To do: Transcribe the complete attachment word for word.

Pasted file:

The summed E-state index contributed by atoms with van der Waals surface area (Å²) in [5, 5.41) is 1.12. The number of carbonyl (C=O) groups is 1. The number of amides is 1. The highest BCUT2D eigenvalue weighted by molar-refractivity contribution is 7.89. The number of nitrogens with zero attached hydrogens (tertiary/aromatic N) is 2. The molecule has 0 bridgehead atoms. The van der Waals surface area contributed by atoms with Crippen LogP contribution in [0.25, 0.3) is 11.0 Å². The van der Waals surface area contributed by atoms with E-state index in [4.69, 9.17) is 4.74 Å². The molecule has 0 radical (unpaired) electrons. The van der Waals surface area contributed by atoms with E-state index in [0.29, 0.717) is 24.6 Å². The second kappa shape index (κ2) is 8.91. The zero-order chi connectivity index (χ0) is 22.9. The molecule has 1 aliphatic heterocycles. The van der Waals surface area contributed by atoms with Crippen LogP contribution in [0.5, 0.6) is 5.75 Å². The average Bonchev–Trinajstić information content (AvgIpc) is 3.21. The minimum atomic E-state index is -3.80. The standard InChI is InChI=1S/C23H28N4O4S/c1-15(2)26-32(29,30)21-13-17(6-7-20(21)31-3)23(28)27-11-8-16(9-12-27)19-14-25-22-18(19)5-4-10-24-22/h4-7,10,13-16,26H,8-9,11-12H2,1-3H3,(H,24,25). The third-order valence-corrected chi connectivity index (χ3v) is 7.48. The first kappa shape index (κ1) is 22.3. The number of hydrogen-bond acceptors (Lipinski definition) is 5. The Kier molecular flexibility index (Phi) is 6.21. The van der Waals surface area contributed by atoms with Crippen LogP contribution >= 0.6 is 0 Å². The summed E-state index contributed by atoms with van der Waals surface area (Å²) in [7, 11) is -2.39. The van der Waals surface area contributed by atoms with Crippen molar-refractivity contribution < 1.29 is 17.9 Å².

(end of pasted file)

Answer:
The summed E-state index contributed by atoms with van der Waals surface area (Å²) in [5, 5.41) is 1.12. The number of carbonyl (C=O) groups is 1. The number of amides is 1. The highest BCUT2D eigenvalue weighted by molar-refractivity contribution is 7.89. The number of nitrogens with zero attached hydrogens (tertiary/aromatic N) is 2. The molecule has 0 bridgehead atoms. The van der Waals surface area contributed by atoms with Crippen LogP contribution in [0.25, 0.3) is 11.0 Å². The van der Waals surface area contributed by atoms with E-state index in [4.69, 9.17) is 4.74 Å². The molecule has 0 radical (unpaired) electrons. The van der Waals surface area contributed by atoms with E-state index in [0.29, 0.717) is 24.6 Å². The second kappa shape index (κ2) is 8.91. The zero-order chi connectivity index (χ0) is 22.9. The molecule has 1 aliphatic heterocycles. The van der Waals surface area contributed by atoms with Crippen LogP contribution in [0.5, 0.6) is 5.75 Å². The average Bonchev–Trinajstić information content (AvgIpc) is 3.21. The minimum atomic E-state index is -3.80. The standard InChI is InChI=1S/C23H28N4O4S/c1-15(2)26-32(29,30)21-13-17(6-7-20(21)31-3)23(28)27-11-8-16(9-12-27)19-14-25-22-18(19)5-4-10-24-22/h4-7,10,13-16,26H,8-9,11-12H2,1-3H3,(H,24,25). The third-order valence-corrected chi connectivity index (χ3v) is 7.48. The first kappa shape index (κ1) is 22.3. The number of hydrogen-bond acceptors (Lipinski definition) is 5. The Kier molecular flexibility index (Phi) is 6.21. The van der Waals surface area contributed by atoms with Crippen LogP contribution >= 0.6 is 0 Å². The summed E-state index contributed by atoms with van der Waals surface area (Å²) in [7, 11) is -2.39. The van der Waals surface area contributed by atoms with Crippen molar-refractivity contribution < 1.29 is 17.9 Å².